Last Updated:Friday - 09/24/2010
March 10, 2003
Government gambles on society
Quebec's new archbishop, Marc Ouellet, has linked the pathetically low rate of church attendance among the province's youth to the high suicide rate among the young. "Here, it is the young people who have the least hope," Ouellet told Catholic News Service.
The archbishop has made an important connection - those without faith in an eternally loving God who offers each of us an everlasting home with him are the least likely to find much of value in this life.
It is perhaps no coincidence that another recent report spoke of the rapid growth in addiction to gambling, especially VLTs, in Quebec and an alarming increase in the number of the province's youth experiencing gambling problems. If you have no hope, then you may as well try to get the instant gratification the video-lottery terminals - falsely - promise.
Quebec also has one of the highest divorce rates in Canada, even though it is the province where the most couples choose to avoid marriage altogether and live common law.
Again, no one is thinking of the effects on the young.
Basically, Quebec's young people are being blind-sided from all directions by a culture that is secular, hedonistic and amoral. Too many youth are voting "no" to such a culture by deciding life is not worth living.
Normally, governments would respond to what surely can be called a crisis by action, or, at least, study. But instead we find governments profiting from the very thing that is driving young people to take their lives and minimizing the role of the main institution - the Church - that could help solve the problem.
A recent email responder from Toronto to a CBC question about governments becoming dependent on gambling revenue hit the nail on the head. "The issue here is not one of personal liberty or personal choice. The issue is whether the government should ethically be involved with promoting activities that are known to be harmful and habit-forming. If our government has abandoned the concept of what is good for its citizens in exchange for what is solely good for the government - like Communist China - then it would be hypocritical of them, both federal and provincial, to argue they are seeking the betterment of society."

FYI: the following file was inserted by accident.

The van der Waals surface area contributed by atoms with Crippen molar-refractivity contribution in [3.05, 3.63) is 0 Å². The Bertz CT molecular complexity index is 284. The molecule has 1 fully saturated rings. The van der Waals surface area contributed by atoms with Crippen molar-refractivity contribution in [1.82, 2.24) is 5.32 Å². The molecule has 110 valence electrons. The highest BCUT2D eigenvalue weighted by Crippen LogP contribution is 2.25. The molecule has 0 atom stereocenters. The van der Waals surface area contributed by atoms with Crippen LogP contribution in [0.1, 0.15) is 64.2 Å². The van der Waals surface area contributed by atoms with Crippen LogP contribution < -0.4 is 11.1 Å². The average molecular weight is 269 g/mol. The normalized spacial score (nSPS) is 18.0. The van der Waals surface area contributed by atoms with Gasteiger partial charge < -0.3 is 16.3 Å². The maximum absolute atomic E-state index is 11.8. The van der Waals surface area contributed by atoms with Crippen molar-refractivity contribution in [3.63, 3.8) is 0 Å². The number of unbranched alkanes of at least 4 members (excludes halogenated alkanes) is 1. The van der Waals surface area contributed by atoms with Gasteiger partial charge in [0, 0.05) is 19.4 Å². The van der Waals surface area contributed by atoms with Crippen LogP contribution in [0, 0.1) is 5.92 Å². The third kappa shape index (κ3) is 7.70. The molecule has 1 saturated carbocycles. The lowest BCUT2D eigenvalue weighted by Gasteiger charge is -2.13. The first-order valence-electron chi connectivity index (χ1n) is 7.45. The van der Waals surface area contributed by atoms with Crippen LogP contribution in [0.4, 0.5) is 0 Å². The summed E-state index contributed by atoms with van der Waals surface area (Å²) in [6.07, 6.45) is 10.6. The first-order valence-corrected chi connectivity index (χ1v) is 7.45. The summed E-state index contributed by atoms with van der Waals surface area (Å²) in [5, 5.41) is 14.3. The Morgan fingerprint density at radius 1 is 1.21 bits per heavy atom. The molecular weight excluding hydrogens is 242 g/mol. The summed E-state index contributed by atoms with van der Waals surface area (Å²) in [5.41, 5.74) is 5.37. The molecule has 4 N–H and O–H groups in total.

Of course, this is Quebec and we don't have these problems in Alberta. Nonsense! The secularization and decay of family life may not be as far along in Alberta as in Quebec, but we are moving in the same direction. A recent Canadian Press story reported Alberta recorded gambling in the files of 10 per cent of suicide victims in the province in the last few years. The actual percentage of cases where gambling was a factor may well be higher.
Efforts were made to brush this story aside after it ran on the front page of The Edmonton Journal. But we still must face the fact the Alberta government netted $625 million in gambling revenues in 2001, including $460 million from VLTs. Our problems are not dissimilar to those of Quebec: We have a government raking in big bucks from gambling and doing precious little to control the all-too-obvious deleterious effects of gambling on society.
Faith and family are now all too often seen as secondary "institutions" in society when, in fact, they are the two legs on which everything else must stand. Undermine the strength of those two legs and you will severely undermine the strength of the whole body.
The same CP report said that up to 1.5 million Canadians have moderate to severe gambling problems and that those problems are particularly pronounced among the young.
Here we have a civilization in the process of collapse and, rather than working to forestall that collapse, governments are aiding and abetting it.
Copyright © 1998, 1999, 2000, 2001, 2002, 2003, 2004, 2005, 2006, 2007, 2008, 2009 -- Western Catholic Reporter
Our mission: To serve our readers by bringing the Gospel to bear on current issues in the Church and in secular culture through accurate news coverage and reflective commentary.